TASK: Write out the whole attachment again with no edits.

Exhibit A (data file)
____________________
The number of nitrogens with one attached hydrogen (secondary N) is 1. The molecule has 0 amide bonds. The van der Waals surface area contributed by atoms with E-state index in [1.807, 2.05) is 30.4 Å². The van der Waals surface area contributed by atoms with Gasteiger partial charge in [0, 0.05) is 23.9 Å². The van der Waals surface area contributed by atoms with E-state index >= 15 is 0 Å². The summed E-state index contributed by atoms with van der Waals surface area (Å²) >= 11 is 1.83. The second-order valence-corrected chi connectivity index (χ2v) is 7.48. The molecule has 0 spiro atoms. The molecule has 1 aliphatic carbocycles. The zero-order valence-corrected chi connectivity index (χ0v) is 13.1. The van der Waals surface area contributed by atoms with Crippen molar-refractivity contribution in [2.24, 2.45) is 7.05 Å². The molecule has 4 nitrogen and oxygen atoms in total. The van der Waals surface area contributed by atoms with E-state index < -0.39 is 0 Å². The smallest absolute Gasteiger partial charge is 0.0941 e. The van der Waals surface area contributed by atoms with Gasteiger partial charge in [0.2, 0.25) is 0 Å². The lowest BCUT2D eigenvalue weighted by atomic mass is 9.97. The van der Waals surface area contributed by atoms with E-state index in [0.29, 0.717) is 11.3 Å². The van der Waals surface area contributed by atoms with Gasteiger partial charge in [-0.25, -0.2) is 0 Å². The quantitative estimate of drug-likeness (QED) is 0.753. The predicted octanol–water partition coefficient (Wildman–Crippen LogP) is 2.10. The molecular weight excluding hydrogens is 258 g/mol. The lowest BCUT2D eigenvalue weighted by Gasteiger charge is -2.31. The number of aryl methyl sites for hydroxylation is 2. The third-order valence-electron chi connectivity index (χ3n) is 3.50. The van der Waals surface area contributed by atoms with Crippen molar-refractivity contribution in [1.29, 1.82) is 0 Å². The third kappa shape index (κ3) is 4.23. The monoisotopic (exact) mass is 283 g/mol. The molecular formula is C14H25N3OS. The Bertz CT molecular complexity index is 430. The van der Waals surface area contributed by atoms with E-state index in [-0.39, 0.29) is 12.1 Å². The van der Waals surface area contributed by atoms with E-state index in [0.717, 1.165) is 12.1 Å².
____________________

The number of nitrogens with one attached hydrogen (secondary N) is 1. The molecule has 0 amide bonds. The van der Waals surface area contributed by atoms with E-state index in [1.807, 2.05) is 30.4 Å². The van der Waals surface area contributed by atoms with Gasteiger partial charge in [0, 0.05) is 23.9 Å². The van der Waals surface area contributed by atoms with E-state index >= 15 is 0 Å². The summed E-state index contributed by atoms with van der Waals surface area (Å²) >= 11 is 1.83. The second-order valence-corrected chi connectivity index (χ2v) is 7.48. The molecule has 0 spiro atoms. The molecule has 1 aliphatic carbocycles. The zero-order valence-corrected chi connectivity index (χ0v) is 13.1. The van der Waals surface area contributed by atoms with Crippen molar-refractivity contribution in [2.24, 2.45) is 7.05 Å². The molecule has 4 nitrogen and oxygen atoms in total. The van der Waals surface area contributed by atoms with E-state index < -0.39 is 0 Å². The smallest absolute Gasteiger partial charge is 0.0941 e. The van der Waals surface area contributed by atoms with Gasteiger partial charge in [0.2, 0.25) is 0 Å². The lowest BCUT2D eigenvalue weighted by atomic mass is 9.97. The van der Waals surface area contributed by atoms with E-state index in [0.29, 0.717) is 11.3 Å². The van der Waals surface area contributed by atoms with Gasteiger partial charge in [-0.25, -0.2) is 0 Å². The quantitative estimate of drug-likeness (QED) is 0.753. The predicted octanol–water partition coefficient (Wildman–Crippen LogP) is 2.10. The molecular weight excluding hydrogens is 258 g/mol. The lowest BCUT2D eigenvalue weighted by Gasteiger charge is -2.31. The number of aryl methyl sites for hydroxylation is 2. The third-order valence-electron chi connectivity index (χ3n) is 3.50. The van der Waals surface area contributed by atoms with Crippen molar-refractivity contribution in [1.29, 1.82) is 0 Å². The third kappa shape index (κ3) is 4.23. The monoisotopic (exact) mass is 283 g/mol. The molecular formula is C14H25N3OS. The Bertz CT molecular complexity index is 430. The van der Waals surface area contributed by atoms with E-state index in [-0.39, 0.29) is 12.1 Å². The van der Waals surface area contributed by atoms with E-state index in [0.717, 1.165) is 12.1 Å².